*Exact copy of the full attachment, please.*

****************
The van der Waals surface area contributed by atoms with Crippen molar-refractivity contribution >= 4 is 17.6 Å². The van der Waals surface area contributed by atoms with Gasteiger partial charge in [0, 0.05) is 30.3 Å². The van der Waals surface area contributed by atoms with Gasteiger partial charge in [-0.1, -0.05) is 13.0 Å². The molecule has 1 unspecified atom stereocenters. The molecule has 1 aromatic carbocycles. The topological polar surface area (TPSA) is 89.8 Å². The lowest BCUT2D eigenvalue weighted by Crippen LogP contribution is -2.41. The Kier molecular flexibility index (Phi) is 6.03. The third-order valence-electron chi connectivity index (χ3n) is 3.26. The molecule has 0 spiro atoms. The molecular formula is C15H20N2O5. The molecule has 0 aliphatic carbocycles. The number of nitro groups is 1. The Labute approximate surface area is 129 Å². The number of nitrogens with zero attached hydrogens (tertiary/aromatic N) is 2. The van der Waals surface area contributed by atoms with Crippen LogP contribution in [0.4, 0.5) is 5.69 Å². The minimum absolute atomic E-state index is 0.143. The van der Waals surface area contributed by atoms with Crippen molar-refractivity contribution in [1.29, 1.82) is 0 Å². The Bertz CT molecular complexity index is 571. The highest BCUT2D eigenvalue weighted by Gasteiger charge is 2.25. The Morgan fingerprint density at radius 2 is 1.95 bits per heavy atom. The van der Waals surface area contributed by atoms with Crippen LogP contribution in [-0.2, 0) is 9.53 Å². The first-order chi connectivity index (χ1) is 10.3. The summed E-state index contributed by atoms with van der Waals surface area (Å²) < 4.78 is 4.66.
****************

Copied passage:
The van der Waals surface area contributed by atoms with Crippen molar-refractivity contribution >= 4 is 17.6 Å². The van der Waals surface area contributed by atoms with Gasteiger partial charge in [0, 0.05) is 30.3 Å². The van der Waals surface area contributed by atoms with Gasteiger partial charge in [-0.1, -0.05) is 13.0 Å². The molecule has 1 unspecified atom stereocenters. The molecule has 1 aromatic carbocycles. The topological polar surface area (TPSA) is 89.8 Å². The lowest BCUT2D eigenvalue weighted by Crippen LogP contribution is -2.41. The Kier molecular flexibility index (Phi) is 6.03. The third-order valence-electron chi connectivity index (χ3n) is 3.26. The molecule has 0 spiro atoms. The molecular formula is C15H20N2O5. The molecule has 0 aliphatic carbocycles. The number of nitro groups is 1. The Labute approximate surface area is 129 Å². The number of nitrogens with zero attached hydrogens (tertiary/aromatic N) is 2. The van der Waals surface area contributed by atoms with Crippen LogP contribution in [0.4, 0.5) is 5.69 Å². The minimum absolute atomic E-state index is 0.143. The van der Waals surface area contributed by atoms with Crippen molar-refractivity contribution in [1.29, 1.82) is 0 Å². The Bertz CT molecular complexity index is 571. The highest BCUT2D eigenvalue weighted by Gasteiger charge is 2.25. The Morgan fingerprint density at radius 2 is 1.95 bits per heavy atom. The van der Waals surface area contributed by atoms with Crippen LogP contribution in [-0.2, 0) is 9.53 Å². The first-order chi connectivity index (χ1) is 10.3. The summed E-state index contributed by atoms with van der Waals surface area (Å²) < 4.78 is 4.66.